[CentOS] Inquiry:How to compare two files but not in line-by-line basis?

Les Mikesell lesmikesell at gmail.com
Mon Dec 7 13:48:23 UTC 2009


mark wrote:
> Les Mikesell wrote:
>> Awk is just too weird for normal people.  I wouldn't even suggest reading that 
>> manual.  If you can't do what you want with regexps and a pipeline of simpler 
>> programs, you might as well use perl.
> 
> <Looks around, yeah, this *is* a list for sysadmins of Linux....>


Who have probably almost all started something in awk and ended up either 
needing a pipeline of other programs or switching to perl.  If your machine is 
powerful enough to run perl (and I can't imagine one that isn't in this century)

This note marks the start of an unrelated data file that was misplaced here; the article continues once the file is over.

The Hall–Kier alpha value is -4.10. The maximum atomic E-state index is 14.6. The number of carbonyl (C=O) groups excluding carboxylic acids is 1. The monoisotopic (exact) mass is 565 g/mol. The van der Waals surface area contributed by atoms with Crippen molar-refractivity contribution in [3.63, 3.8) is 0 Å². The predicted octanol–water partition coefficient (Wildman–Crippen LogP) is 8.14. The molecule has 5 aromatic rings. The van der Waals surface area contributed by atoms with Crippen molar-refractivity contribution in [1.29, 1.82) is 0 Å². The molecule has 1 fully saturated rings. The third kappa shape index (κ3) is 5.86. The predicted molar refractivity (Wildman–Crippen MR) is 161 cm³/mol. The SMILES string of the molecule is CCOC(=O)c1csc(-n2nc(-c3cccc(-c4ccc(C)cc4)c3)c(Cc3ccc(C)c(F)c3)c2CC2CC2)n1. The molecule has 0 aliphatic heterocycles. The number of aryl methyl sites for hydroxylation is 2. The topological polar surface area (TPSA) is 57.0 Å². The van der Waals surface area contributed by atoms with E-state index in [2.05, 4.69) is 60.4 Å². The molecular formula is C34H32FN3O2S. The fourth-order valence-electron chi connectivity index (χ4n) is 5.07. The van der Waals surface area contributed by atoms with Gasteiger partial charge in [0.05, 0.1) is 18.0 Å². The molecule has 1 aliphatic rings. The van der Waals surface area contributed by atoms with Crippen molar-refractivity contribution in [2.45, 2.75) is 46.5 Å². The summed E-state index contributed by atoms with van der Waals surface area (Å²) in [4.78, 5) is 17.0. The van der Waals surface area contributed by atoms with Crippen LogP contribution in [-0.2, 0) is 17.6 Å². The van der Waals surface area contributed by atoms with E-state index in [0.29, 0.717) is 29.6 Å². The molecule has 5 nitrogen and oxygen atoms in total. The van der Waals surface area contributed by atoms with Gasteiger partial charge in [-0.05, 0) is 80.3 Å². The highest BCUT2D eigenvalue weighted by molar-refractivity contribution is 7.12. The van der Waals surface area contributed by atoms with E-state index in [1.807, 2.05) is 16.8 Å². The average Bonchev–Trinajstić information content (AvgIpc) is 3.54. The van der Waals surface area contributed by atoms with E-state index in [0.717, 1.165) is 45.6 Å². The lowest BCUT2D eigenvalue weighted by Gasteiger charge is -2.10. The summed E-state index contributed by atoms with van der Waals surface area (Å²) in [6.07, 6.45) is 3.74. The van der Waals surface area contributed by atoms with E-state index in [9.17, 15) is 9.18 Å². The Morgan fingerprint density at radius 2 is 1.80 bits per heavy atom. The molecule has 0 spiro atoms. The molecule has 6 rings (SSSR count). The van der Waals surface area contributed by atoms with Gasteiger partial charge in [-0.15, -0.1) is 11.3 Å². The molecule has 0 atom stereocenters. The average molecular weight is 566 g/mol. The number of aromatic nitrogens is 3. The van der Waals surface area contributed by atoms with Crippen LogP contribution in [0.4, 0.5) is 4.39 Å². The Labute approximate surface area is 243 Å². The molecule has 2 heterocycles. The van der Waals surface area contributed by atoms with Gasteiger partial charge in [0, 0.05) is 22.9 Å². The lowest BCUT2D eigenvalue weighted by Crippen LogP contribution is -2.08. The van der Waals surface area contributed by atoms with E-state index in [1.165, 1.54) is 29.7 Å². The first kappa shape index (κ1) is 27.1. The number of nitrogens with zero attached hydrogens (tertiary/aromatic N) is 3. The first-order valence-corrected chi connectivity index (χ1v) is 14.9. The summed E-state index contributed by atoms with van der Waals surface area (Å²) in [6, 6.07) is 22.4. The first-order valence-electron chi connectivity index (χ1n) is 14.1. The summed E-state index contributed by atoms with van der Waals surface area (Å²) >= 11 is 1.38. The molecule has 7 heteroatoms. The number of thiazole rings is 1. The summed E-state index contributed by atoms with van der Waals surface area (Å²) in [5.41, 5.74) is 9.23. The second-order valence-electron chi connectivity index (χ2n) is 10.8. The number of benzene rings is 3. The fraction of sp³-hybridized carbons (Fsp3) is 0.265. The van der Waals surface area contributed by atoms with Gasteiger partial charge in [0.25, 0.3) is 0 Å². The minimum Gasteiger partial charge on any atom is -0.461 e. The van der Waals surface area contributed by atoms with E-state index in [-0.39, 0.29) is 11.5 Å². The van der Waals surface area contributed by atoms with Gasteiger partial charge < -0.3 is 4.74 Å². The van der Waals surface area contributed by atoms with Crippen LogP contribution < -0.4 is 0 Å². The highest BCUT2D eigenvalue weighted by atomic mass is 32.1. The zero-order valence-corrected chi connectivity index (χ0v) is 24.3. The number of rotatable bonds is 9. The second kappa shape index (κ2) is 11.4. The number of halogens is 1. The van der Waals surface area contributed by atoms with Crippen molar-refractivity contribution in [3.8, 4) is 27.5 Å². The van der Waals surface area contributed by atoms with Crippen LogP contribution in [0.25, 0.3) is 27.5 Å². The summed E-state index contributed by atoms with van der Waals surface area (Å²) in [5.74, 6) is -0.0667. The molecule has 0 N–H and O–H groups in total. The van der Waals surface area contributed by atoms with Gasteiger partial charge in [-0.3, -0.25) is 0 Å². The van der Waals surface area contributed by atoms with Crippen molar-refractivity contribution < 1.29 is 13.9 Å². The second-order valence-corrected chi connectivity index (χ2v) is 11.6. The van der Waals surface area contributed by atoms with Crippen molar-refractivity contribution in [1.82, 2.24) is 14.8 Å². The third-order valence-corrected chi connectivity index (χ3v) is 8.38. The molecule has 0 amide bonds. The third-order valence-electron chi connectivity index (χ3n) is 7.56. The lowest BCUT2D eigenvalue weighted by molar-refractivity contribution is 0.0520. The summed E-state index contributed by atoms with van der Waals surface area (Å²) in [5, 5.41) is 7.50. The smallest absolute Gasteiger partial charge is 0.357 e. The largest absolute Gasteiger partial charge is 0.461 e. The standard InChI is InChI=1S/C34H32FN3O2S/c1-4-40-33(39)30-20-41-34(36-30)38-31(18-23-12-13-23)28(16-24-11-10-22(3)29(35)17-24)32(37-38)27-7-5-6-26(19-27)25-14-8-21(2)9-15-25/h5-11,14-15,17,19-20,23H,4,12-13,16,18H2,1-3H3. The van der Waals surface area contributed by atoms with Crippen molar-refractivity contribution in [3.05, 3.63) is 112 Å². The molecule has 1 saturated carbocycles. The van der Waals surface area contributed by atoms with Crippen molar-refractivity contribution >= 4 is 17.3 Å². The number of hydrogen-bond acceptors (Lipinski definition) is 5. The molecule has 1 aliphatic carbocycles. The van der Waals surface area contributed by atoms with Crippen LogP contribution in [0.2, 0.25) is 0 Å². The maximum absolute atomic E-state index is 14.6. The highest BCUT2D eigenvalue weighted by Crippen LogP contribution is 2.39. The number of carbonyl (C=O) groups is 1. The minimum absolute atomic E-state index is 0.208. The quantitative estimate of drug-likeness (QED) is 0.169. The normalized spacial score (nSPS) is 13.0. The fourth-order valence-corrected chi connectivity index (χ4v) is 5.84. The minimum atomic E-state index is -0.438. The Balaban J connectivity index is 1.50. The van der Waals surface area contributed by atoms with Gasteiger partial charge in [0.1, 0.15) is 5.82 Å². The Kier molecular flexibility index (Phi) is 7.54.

you might as well use it because it does anything awk can do and more.  awk is 
almost as complicated to learn but can't do as much and is harder to debug. 
Maybe it made sense on computers of the 1970's, or before perl was available.

> ROTFLMAO!
>> But:
>> grep -v '^.*,.*,.*,0' filename |wc -l
>> seems simple enough and says what you mean.
>>
>> Or:
>> cut -d, -f4 | grep -v '^0' |wc -l
>>
> So, is there an obfuscated shell contest?

Shell commands are just what you'd type so you have to know it anyway so there 
is nothing special about making a program out of it. Other than grep using 
regexps the man pages for those programs are probably literally a page.  No one 
is going to understand awk or perl after reading a page. Personally I'd probably 
have loaded the file in vi, done ':v/^.*,.*,.*,0/d', then hit ctl-g to see how 
many lines were left, then u to put them back.

-- 
   Les Mikesell
    lesmikesell at gmail.com


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